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25th Feb 2021

The Impact Of Greenwashing

Greenwashing

The Earth is in dire need of our attention, and even though many people across the world are going “green”, the planet needs more sustainable green efforts. Ocean pollution is on a constant rise, and if we really care for sustainability, we need more truly sustainable practices across all spheres whether clean up efforts, products and building materials.

If more corporations take on truly green programs, along with the general population, the dark side of pollution has huge potential to decline. Today, we’re seeing businesses and corporations veer more towards adopting an environmental conscious stance but unfortunately often without legitimate interest in long terms change, and this is where the problem lies. Greenwashing puts massive strain on environmental efforts as businesses are only taking certain measures for the sake of smart marketing at face value. This illusion of sustainability is one of the biggest
drawbacks and is further harming the environment.

What Is Greenwashing?

Greenwashing, along with corporate greenwashing, is a green marketing tactic employed by companies who want to appear to be sustainable or eco-conscious. Through marketing tools such as press releases about green projects, they undertake rebranding measures in products and services that enforce an often false message of sustainability.

Corporate greenwashing is not a new concept. In 1986, Jay Westerveld, an environmental activist, coined the term in response to dishonesty from beach resorts. Hotels and other resorts would publish notices about reusing towels and other resort materials to protect nearby reefs when they were expanding towards nearby waters.

Since then, many companies have intentionally been misleading consumers into buying or using their environmentally-friendly products, resulting in adverse effects on the environment and businesses.

An Example Of The Environmental Consequences?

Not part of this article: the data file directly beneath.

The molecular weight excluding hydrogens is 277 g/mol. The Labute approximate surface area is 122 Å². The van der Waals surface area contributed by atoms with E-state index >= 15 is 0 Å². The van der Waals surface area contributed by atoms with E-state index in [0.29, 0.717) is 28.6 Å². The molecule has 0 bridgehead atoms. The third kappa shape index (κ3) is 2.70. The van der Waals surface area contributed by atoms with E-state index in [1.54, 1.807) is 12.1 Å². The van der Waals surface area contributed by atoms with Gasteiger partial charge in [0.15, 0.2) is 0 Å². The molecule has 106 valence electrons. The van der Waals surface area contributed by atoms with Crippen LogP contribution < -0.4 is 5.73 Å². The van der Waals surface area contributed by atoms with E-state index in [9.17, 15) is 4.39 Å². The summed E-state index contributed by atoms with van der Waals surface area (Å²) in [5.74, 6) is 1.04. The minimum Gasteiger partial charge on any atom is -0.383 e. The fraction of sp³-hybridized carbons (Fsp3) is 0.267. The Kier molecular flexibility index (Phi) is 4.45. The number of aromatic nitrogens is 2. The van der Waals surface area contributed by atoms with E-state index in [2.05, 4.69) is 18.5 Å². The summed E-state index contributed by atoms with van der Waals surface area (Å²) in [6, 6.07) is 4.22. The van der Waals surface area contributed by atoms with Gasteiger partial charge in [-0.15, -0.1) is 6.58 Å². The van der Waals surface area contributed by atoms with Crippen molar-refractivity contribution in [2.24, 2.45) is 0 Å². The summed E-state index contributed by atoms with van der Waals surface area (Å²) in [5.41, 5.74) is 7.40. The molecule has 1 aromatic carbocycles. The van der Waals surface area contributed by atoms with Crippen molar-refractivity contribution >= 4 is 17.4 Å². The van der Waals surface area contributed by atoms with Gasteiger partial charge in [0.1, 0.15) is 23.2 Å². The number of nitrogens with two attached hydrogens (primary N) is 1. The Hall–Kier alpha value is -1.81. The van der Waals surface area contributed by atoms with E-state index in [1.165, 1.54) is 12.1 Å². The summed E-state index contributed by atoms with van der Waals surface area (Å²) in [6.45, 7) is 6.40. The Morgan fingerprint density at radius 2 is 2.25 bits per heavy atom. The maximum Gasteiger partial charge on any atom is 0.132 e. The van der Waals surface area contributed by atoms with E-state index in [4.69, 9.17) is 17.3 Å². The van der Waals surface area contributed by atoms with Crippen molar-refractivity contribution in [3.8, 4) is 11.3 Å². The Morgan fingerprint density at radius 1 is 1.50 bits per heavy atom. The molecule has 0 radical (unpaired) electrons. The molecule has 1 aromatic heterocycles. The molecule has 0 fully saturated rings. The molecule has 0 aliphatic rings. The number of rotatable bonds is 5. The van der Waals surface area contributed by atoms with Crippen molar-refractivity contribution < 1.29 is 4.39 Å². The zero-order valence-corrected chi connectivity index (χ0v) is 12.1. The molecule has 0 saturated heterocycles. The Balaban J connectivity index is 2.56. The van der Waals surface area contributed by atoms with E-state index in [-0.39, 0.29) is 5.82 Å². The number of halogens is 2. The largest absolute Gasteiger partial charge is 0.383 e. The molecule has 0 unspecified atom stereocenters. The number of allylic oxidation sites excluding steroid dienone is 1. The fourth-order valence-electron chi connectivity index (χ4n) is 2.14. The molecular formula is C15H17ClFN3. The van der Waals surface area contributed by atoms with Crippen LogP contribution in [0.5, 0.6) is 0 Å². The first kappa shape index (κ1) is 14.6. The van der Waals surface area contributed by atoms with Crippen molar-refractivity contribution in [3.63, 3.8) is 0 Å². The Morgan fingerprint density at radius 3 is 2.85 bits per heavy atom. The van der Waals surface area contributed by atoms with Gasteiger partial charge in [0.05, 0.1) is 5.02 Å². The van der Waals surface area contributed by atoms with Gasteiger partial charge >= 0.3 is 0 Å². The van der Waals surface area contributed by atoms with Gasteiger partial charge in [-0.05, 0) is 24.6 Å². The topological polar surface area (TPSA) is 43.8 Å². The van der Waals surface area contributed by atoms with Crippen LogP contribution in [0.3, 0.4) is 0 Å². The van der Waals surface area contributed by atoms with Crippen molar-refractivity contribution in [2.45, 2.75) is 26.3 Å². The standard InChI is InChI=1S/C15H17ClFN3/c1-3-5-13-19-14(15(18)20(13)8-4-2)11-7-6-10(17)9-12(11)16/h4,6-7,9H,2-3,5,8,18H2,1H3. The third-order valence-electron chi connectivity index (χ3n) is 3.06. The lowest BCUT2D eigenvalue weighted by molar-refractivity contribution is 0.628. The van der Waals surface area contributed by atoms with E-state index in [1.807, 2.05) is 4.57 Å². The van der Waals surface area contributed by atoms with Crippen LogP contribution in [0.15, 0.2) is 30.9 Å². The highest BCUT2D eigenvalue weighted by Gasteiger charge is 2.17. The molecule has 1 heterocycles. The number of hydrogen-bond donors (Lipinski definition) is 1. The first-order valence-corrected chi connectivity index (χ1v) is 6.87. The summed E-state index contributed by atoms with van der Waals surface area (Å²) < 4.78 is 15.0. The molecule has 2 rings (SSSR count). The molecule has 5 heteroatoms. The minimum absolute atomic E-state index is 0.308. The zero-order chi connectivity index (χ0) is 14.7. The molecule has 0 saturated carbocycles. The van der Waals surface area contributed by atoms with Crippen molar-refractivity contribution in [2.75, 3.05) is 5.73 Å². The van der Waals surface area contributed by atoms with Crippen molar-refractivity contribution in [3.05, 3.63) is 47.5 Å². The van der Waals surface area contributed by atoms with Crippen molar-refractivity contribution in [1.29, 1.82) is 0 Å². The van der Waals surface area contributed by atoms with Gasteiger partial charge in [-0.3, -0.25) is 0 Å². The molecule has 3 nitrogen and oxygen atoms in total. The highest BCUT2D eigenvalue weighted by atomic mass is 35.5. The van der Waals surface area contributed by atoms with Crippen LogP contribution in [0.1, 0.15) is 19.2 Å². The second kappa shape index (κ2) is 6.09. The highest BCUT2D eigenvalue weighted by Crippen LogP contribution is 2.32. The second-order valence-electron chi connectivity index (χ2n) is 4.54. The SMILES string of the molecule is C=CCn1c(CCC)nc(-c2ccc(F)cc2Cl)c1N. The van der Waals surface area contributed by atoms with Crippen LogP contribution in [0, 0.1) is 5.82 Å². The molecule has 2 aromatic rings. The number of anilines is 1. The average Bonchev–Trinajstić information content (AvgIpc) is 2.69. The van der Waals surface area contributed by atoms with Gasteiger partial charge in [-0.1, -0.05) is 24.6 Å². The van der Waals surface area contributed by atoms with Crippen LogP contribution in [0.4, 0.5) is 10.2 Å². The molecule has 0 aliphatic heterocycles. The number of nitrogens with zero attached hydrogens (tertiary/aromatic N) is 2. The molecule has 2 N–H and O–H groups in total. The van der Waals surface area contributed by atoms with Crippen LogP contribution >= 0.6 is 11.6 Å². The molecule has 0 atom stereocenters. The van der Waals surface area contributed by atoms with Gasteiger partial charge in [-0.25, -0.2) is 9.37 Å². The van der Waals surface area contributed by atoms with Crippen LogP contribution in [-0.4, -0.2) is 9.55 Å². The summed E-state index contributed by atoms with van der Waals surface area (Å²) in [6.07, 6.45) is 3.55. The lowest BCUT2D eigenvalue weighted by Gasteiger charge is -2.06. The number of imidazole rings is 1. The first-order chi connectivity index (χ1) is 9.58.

A palm oil commercial in Malaysia once claimed their palm oil plantations provided homes for native flora and fauna when, in fact, the plantation was a huge contributor to deforestation and the loss of homes. This meant instead of contributing to protecting nature, buying palm oil meant you inadvertently did the opposite.

Plastic Floating On The Ocean

There’s a vast majority of plastic covering oceans, giving the illusion of a floating island. This is due to companies that falsely promote bioplastics, which are said to be biodegradable. Consumers end up throwing plastic materials away with the skewed idea that it will break down in landfills. The result, plastic waste flooding rivers, coastal communities, beaches and the open sea.

What’s the solution?

One of the best ways to solve the issue of greenwashing is through verification which is complex in itself. The responsibility of verification unfortunately lies with the consumer, thankfully many organisations use social media to publicise the truth about the impact of material use, manufacturing or truly green alternatives. Essentially, consumers need to learn to ask more questions and seek information via various platforms before purchasing and
promoting alternatives they’ve come to enjoy.

Practical Solutions For Ocean Pollution

Two ways to prevent ocean pollution:

• Cut down or completely stop using single-use plastics. This includes plastic bags, water bottles, straws, plastic cups, take-out containers, balloons (and balloon releases) and party/ fancy dress decorations and trinkets.
• Join and participate in beach clean-ups. Giving up some of your time to help remove the plastic and other pollutants already piled up in the ocean and on our beaches goes a long way in helping to mitigate the effects of ocean pollution. It also helps to prevent some of the new sources of pollution and diverts recyclable goods from the landfill to be correctly processed.

Help make a difference by joining #SeaTheBiggerPicture at our Beach Clean Up Events and high impact river mouth clean ups too. It’s a fun, interactive way to see the true impact of waste and learn more about recycling and the work we’re doing.

 

 

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